The Knife of Never Letting Go (Chaos Walking #1)
by Patrick Ness
Todd Hewwit knows a lot of things: he knows a group of settlers left the Old World for the New World, to live a simpler existence away from the evils of society. He knows there was a war between the native people, The Spackles, and the humans. He knows The Spackles used Germ Warfare; releasing bugs that turned the internal monologues of men into never ending Noise, while killing off all the women, and giving animals the power to speak. He knows The Spackles were eventually defeated, leaving Prentisstown the only surviving settlement."That's the thing I'm learning about being thrown out on your own. Nobody does nothing for you. If you don't change it, it don't get changed."
Todd, the youngest member of Prentisstown, is eagerly awaiting the arrival of his thirteenth birthday, where he will officially be considered a man. But when Todd and his dog Manchee discover a hole in the Noise, he learns that everything he knows is a lie and he is forced to run for his life.
I absolutely adored this book, I couldn't put it down. Let me tell you why.
I love the frustrating air of mystery and danger around everything. If Todd goes apple picking he could get eaten by crocs just a easily as being slapped around by a madman. Then the hole in the noise. A quiet that moves. A convoluted concept that made me want to scream, "What the hell is it!" I like Todd as a hero; he's not a bad guy, but he's not pure as the driven snow: he is a teenager. He's prone to ragey tantrums; I appreciate the realism. Adolescence is a time for emotional fits--Puberty's a bitch. Add in the knowledge that everyone is lying and nobody wants to explain why, and it jumps beyond realism. I feel the anger, the betrayal, and my heart breaks for Todd. All he's got left is his dog and---
But I can't tell you who the AND is...the And is a bid fracking spoiler. I try to avoid those.
This book doesn't waste any time moving right along; no long drawn out explanations for anything, even when you really really want them. It is suspenseful; the pages kept turning because I wanted the answers as much as I want to see where the adventure leads.The explanations as to why things are the way they are, get dropped when its most convenient for the author, when its most helpful to the story. There's plenty of humor, mixed into the darkness, but there's plenty of darkness too.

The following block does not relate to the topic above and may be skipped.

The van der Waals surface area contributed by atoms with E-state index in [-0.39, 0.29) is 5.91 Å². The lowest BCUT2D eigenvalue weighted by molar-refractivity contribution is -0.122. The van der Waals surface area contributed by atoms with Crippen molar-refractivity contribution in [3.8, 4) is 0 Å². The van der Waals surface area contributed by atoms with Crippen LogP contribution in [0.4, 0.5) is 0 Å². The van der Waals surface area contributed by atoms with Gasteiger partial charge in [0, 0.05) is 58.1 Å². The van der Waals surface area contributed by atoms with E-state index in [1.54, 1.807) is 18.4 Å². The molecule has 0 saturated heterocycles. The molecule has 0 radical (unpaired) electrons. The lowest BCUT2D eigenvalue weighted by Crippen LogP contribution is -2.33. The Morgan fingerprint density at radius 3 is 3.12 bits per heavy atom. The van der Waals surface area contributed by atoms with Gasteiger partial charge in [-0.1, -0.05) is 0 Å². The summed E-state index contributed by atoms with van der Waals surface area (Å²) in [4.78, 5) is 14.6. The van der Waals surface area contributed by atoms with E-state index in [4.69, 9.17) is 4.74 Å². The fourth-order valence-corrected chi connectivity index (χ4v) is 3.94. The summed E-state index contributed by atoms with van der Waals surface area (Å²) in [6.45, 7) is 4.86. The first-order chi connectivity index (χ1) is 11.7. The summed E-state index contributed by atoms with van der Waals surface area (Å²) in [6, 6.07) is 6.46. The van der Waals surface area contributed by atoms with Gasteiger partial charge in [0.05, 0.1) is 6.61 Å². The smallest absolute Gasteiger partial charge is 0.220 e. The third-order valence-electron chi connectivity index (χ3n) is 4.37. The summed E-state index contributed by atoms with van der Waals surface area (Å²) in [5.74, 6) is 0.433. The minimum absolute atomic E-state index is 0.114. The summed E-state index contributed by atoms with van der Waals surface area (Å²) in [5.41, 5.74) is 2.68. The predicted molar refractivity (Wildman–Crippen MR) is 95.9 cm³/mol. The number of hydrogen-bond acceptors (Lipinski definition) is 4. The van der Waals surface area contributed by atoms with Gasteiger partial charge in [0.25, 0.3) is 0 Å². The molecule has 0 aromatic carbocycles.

I'd also like to address the thing most of the negative reviewers addressed: grammar and spelling. The grammar isn't perfect. There are fairly obvious spelling mistakes and extreme run on sentences. I'm usually one of the first people in the flaming-grammar-problems-party-- I'll bring the Sterno, you cook the s'mores. I don't take abuse of the English Language lightly, so when I say I loved this book, I mean errors included. Because this story is told from the POV of a teenage boy who hasn't had an education. In Prentisstown, knowledge is considered a dangerous thing; books were burned, a schoolhouse closed. Todd can't read, he can't write. So he rambles, he uses slang, he makes spelling and pronunciation mistakes. I would expect that from a kid who can't read or write. So the mistakes in this book are beautiful to me; to me it shows a well developed character and I'd never insult that. I live for the characters. The more depth the better. And if the people who insulted the writing style finished the book, or even made it halfway through, they must know Todd can't read...So why cause such a fuss?
All I can tell you is that there is emotionally wrought adventure to be had on another planet, with a teenage boy and his comical talking dog. And if you like young heroes facing long odds, lots of drama, and a bit of bloodshed, you aren't doing yourself any favors by avoiding this book. I can also tell you, I immediately downloaded Book 2 because the ending of Book 1 made my Top 3 list of cruel cliffhangers.If there's one reason to be irritated at Patrick Ness, it was that ending. Who ends a book like that?